The constitution has explicit provisions against inequality or bias, argues IKENNA EMEWU
It is just proper at this time of heated arguments to draw attention to what has been my concern over the rejection of the bill to allocate a certain quota of National Assembly (NASS), all legislatures, and political positions or appointments to our women in the ongoing constitution amendment.
That little concern is that we are discussing a constitution that has an express provision against inequality or bias against any citizen on grounds of sex, race or ethnic identity, or faith inclination.
This little concern of mine is that any amendment that makes provisions for special rights for women or men has invariably contradicted the same constitution that provides for equality until we first amend that clause on equality.
Section 15 and Section 42[a] and [b],  and  of the 1999 Constitution of Nigeria as amended, prohibit and say a vehement ‘nay’ to discrimination on the basis of sex and ensure that men and women have equal rights. These rights and provisions are quite large and expressly encompassing.
So long as those clauses in our constitution remain intact, I doubt the efficacy of any infusion of special rights to a particular gender in the same document. It would be a serious contradiction in the same document.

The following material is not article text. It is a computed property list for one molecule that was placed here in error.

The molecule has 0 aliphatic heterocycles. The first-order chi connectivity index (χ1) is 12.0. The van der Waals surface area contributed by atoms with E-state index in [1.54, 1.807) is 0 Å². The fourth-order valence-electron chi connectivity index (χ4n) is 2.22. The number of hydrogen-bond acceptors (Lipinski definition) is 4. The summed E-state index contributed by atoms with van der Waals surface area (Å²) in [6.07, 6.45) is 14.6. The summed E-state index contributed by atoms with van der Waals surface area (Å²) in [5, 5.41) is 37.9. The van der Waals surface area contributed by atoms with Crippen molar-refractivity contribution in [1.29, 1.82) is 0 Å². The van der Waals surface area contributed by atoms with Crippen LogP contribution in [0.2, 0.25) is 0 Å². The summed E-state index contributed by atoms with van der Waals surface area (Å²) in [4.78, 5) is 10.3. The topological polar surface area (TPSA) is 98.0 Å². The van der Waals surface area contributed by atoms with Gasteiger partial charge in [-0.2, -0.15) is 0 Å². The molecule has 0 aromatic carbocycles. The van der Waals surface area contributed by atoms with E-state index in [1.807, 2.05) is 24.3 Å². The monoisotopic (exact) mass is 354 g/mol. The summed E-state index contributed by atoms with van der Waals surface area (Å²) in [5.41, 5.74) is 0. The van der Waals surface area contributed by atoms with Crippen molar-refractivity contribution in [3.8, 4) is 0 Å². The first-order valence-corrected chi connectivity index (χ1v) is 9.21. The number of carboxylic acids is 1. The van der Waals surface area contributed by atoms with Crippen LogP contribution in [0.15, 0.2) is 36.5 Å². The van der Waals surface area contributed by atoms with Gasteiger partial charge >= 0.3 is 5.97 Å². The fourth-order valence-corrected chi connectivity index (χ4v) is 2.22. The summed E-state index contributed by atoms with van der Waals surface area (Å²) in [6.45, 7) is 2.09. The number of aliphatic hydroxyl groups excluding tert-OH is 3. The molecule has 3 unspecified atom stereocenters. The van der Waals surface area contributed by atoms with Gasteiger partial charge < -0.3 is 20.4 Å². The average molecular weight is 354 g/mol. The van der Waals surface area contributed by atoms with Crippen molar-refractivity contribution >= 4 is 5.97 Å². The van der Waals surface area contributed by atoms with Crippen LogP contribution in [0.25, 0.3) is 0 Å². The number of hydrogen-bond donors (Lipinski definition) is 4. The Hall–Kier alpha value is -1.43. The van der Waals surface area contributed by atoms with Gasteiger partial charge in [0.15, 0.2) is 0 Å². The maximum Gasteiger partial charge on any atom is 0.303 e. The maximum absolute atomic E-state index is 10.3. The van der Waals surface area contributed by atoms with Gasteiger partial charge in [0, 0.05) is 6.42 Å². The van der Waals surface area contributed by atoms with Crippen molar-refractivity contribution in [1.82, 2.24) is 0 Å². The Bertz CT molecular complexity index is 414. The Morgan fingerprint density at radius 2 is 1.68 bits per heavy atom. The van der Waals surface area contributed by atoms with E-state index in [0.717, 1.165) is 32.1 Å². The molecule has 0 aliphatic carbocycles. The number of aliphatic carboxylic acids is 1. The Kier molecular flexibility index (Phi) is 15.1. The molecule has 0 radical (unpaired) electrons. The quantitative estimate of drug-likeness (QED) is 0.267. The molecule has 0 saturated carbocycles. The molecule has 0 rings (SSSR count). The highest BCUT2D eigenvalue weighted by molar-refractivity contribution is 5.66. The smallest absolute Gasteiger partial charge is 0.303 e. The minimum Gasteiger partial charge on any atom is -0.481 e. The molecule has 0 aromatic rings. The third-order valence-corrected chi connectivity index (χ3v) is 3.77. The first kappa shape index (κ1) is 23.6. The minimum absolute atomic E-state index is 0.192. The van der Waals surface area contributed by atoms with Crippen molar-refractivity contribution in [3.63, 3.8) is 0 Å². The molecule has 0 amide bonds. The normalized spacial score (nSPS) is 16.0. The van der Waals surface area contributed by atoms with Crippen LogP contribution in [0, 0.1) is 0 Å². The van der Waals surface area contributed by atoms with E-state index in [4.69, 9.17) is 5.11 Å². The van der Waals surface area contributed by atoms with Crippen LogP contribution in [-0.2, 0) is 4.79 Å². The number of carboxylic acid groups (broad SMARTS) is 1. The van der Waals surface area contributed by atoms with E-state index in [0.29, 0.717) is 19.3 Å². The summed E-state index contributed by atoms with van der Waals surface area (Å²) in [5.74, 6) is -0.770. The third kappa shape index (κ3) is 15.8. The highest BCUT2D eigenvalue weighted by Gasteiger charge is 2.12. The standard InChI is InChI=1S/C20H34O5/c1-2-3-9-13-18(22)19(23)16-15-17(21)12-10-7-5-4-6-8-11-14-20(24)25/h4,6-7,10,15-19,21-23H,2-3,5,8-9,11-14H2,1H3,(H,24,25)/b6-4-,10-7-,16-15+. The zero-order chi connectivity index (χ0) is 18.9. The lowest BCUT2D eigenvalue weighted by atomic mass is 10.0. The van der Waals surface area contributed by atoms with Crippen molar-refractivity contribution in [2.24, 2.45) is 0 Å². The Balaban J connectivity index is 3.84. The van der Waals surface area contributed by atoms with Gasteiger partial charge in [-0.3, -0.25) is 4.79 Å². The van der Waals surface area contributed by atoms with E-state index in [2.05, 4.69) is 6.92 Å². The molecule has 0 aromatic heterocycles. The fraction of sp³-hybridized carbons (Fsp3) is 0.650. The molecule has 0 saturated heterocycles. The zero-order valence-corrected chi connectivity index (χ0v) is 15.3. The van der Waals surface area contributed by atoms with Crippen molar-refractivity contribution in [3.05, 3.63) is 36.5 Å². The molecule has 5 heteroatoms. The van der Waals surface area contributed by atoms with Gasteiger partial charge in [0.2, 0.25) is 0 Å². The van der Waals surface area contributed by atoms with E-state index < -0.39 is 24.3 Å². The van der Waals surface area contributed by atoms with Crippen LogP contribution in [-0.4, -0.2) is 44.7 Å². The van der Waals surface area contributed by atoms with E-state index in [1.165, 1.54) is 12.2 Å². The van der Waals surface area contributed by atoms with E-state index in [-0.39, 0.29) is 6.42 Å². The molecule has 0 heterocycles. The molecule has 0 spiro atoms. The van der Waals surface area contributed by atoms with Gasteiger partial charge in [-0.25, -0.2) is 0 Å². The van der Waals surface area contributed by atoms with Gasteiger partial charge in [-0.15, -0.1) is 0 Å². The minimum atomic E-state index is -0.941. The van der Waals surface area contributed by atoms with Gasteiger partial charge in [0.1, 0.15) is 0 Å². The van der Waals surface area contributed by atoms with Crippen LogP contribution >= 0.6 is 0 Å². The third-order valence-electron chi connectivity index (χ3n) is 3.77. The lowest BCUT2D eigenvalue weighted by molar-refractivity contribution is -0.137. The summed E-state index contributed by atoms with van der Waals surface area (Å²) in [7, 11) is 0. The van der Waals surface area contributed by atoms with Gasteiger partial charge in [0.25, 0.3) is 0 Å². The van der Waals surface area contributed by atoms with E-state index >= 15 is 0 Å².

And to amend those provisions on equality and non-biases of the constitution would have ripple effects as the interpretation would be stretched to any limit, far beyond just some exclusive rights based on gender. That would also introduce inequality and special favours in so many directions – political power rights, ethnic rights, economic rights, etc.
We also have other applicable laws in Nigeria such as the Universal Declaration of Human Rights (UDHR) that have grown since 1948 to a universal standard rule and also the African Charter on Human and Peoples Rights (ACHPR), already domesticated into municipal application all decreeing non-bias on reasons of sex and total equality of the sexes. Article 2 of the UHR is particularly against biases on sex or other considerations, just like Article 13 (1)(2)(3) of the ACHPR.
Regardless, there are areas such as the appointment of women based on the state of marriage that need to be looked into, no doubt. It has so many times ridiculed many states canvassing that a woman married in their state from another state won’t be appointed to a particular office. One of the downsides of that blind fixation is that it overlooks the basic truth that a woman from state A married in state B has children who are native to her state of marriage and whatever she earns in an appointment is what she would invest in raising her children to the benefit of her state of marriage.
For instance, she is dropped and a woman native to State A but married in State P is preferred, simply put, her earnings from her appointment in her state of origin would be invested in raising her children who are from her state of marriage. So who gains from this blind rule? A woman’s state or Local Government Area (LGA) of marriage should be fully hers unless she willingly opts out.